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    The built boundary identifies built-up urban areas across the Greater Golden Horseshoe. It is a fixed line that reflects what was built and on the ground when the Growth Plan came into effect in June 2006. The boundaries are an important implementation and monitoring tool for the Growth Plan for the Greater Golden Horseshoe. The built boundary will allow the province and others to measure intensification and redevelopment within the built-up area, and also allow us to monitor suburban development outside the built-up area. The built boundary was released in its final form on April 2, 2008, along with the methodology used to create it. This product requires the use of GIS software. *[GIS]: geographic information system

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    An upper-tier municipality is made up of 2 or more lower-tier municipalities. Municipal responsibilities set out under the Municipal Act and other Provincial legislation are split between the upper-tier and lower-tier municipalities. A lower-tier municipality forms part of an upper-tier municipality. Municipal responsibilities set out under the Municipal Act and other Provincial legislation are split between the upper-tier and lower-tier municipalities. A single-tier municipality doesn't form part of an upper-tier municipality and assumes all municipal responsibilities set out under the Municipal Act and other Provincial legislation. Territorial districts are geographic areas in northern Ontario. They are described in the Territorial Division Act, and are composed of municipalities, geographic townships and un-surveyed territory.

  • The locations of the 2 specialty crop areas in the Greenbelt Plan: * the Holland Marsh * Niagara Peninsula Tender Fruit and Grape Lands

  • The Growth Plan for the Greater Golden Horseshoe, 2006 identifies 25 existing or emerging downtown areas as Urban Growth Centres. The plan establishes policies and minimum density targets to encourage their revitalization as vibrant, transit-oriented communities. The Province determined the approximate size and location of the urban growth centres. Municipalities then established their precise boundaries in official plans. This product requires the use of GIS software. *[GIS]: geographic information system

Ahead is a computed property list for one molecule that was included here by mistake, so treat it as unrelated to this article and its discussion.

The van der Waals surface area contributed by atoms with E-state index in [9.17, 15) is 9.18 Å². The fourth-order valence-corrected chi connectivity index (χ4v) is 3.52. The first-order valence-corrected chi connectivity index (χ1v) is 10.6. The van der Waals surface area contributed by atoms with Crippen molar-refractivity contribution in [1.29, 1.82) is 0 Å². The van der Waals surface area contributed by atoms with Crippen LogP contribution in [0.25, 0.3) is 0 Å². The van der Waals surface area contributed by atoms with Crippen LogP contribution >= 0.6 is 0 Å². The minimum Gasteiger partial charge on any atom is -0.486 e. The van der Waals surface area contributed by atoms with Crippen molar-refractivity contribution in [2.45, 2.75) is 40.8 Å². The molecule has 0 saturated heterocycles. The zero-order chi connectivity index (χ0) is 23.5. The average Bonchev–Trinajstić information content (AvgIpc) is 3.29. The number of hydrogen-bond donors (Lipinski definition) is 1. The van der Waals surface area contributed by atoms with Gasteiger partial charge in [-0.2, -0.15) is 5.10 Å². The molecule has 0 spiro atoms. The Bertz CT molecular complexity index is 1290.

• ## GIS data containing the boundaries of Provincially Significant Employment Zones in the Greater Golden Horseshoe as identified by the Minister of Municipal Affairs and Housing As areas of high economic output, provincially significant employment zones are strategically located to provide stable, reliable employment across the Greater Golden Horseshoe region. They provide opportunities to improve coordination between land use planning, economic development, and infrastructure investments to support investment and job creation over the longer-term.

  • The outer boundary of the Greenbelt Area as defined by Ontario Regulation 59/05. The outer boundaries of Greenbelt area includes lands within the: * Niagara Escarpment Plan Area * Oak Ridges Moraine Area * lands designated as Protected Countryside * lands designated as Urban River Valley

  • General information on the location of towns and villages (settlement areas) in the countryside areas protected by Greenbelt plan. For precise boundaries and locations of settlement areas, the appropriate municipality should be consulted.

  • The purpose of this dataset is to identify the location of river valley connections.

  • Geographic Information System (GIS) data with the following mapping layers from the Greenbelt Plan: * outer boundaries * protected countryside and urban river valley designations * specialty crop areas (Niagara tender fruit, grape area and Holland Marsh) * settlement areas (towns, villages and hamlets) * river valley connections. The data also contains associated policy designation mapping.

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    A single-tier municipality doesn't form part of an upper-tier municipality and assumes all municipal responsibilities set out under the Municipal Act and other Provincial legislation. A lower-tier municipality forms part of an upper-tier municipality. Municipal responsibilities set out under the Municipal Act and other Provincial legislation are split between the upper-tier and lower-tier municipalities.